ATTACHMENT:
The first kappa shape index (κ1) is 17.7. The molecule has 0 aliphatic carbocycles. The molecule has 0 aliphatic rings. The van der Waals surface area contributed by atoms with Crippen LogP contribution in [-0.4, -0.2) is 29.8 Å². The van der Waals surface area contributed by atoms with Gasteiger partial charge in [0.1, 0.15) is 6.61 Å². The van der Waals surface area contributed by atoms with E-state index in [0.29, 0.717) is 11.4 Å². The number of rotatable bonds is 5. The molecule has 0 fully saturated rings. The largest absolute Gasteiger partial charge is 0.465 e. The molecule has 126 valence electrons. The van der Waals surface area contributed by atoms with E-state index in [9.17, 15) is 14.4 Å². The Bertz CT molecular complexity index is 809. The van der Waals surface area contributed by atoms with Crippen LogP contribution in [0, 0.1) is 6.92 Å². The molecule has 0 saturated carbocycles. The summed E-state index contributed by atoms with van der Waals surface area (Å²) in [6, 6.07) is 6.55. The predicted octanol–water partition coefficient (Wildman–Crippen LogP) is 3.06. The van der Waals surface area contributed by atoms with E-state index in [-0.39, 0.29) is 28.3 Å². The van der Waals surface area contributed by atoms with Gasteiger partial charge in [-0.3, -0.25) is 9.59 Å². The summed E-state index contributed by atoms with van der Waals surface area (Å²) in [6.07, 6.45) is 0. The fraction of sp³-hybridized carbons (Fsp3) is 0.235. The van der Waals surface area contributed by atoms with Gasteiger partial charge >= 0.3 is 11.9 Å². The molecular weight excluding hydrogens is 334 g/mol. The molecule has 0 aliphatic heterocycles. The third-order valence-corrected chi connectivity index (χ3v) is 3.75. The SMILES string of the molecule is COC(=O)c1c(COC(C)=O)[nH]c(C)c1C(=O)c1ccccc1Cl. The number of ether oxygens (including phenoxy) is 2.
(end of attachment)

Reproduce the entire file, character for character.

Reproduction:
The first kappa shape index (κ1) is 17.7. The molecule has 0 aliphatic carbocycles. The molecule has 0 aliphatic rings. The van der Waals surface area contributed by atoms with Crippen LogP contribution in [-0.4, -0.2) is 29.8 Å². The van der Waals surface area contributed by atoms with Gasteiger partial charge in [0.1, 0.15) is 6.61 Å². The van der Waals surface area contributed by atoms with E-state index in [0.29, 0.717) is 11.4 Å². The number of rotatable bonds is 5. The molecule has 0 fully saturated rings. The largest absolute Gasteiger partial charge is 0.465 e. The molecule has 126 valence electrons. The van der Waals surface area contributed by atoms with E-state index in [9.17, 15) is 14.4 Å². The Bertz CT molecular complexity index is 809. The van der Waals surface area contributed by atoms with Crippen LogP contribution in [0, 0.1) is 6.92 Å². The molecule has 0 saturated carbocycles. The summed E-state index contributed by atoms with van der Waals surface area (Å²) in [6, 6.07) is 6.55. The predicted octanol–water partition coefficient (Wildman–Crippen LogP) is 3.06. The van der Waals surface area contributed by atoms with E-state index in [-0.39, 0.29) is 28.3 Å². The van der Waals surface area contributed by atoms with Gasteiger partial charge in [-0.3, -0.25) is 9.59 Å². The summed E-state index contributed by atoms with van der Waals surface area (Å²) in [6.07, 6.45) is 0. The fraction of sp³-hybridized carbons (Fsp3) is 0.235. The van der Waals surface area contributed by atoms with Gasteiger partial charge >= 0.3 is 11.9 Å². The molecular weight excluding hydrogens is 334 g/mol. The molecule has 0 aliphatic heterocycles. The third-order valence-corrected chi connectivity index (χ3v) is 3.75. The SMILES string of the molecule is COC(=O)c1c(COC(C)=O)[nH]c(C)c1C(=O)c1ccccc1Cl. The number of ether oxygens (including phenoxy) is 2.